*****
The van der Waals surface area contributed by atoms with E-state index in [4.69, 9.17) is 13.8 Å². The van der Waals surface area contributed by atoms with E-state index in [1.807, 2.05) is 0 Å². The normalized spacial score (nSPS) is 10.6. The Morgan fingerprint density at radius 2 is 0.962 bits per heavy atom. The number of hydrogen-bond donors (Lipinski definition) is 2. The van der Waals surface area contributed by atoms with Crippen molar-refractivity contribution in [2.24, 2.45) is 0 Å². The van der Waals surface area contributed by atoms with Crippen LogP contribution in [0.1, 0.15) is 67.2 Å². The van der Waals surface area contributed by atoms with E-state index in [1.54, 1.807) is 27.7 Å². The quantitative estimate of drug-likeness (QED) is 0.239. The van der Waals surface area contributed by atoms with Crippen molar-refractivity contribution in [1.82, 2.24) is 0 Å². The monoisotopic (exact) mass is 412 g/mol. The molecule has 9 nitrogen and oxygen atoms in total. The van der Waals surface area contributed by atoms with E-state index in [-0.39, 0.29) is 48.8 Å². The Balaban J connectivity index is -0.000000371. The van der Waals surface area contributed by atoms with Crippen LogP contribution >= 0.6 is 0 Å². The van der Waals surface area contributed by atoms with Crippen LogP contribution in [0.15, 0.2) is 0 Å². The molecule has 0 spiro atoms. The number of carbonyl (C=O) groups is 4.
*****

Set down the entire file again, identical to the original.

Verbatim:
The van der Waals surface area contributed by atoms with E-state index in [4.69, 9.17) is 13.8 Å². The van der Waals surface area contributed by atoms with E-state index in [1.807, 2.05) is 0 Å². The normalized spacial score (nSPS) is 10.6. The Morgan fingerprint density at radius 2 is 0.962 bits per heavy atom. The number of hydrogen-bond donors (Lipinski definition) is 2. The van der Waals surface area contributed by atoms with Crippen molar-refractivity contribution in [2.24, 2.45) is 0 Å². The van der Waals surface area contributed by atoms with Crippen LogP contribution in [0.1, 0.15) is 67.2 Å². The van der Waals surface area contributed by atoms with E-state index in [1.54, 1.807) is 27.7 Å². The quantitative estimate of drug-likeness (QED) is 0.239. The van der Waals surface area contributed by atoms with Crippen molar-refractivity contribution in [1.82, 2.24) is 0 Å². The monoisotopic (exact) mass is 412 g/mol. The molecule has 9 nitrogen and oxygen atoms in total. The van der Waals surface area contributed by atoms with E-state index in [-0.39, 0.29) is 48.8 Å². The Balaban J connectivity index is -0.000000371. The van der Waals surface area contributed by atoms with Crippen LogP contribution >= 0.6 is 0 Å². The van der Waals surface area contributed by atoms with Crippen LogP contribution in [0.15, 0.2) is 0 Å². The molecule has 0 spiro atoms. The number of carbonyl (C=O) groups is 4.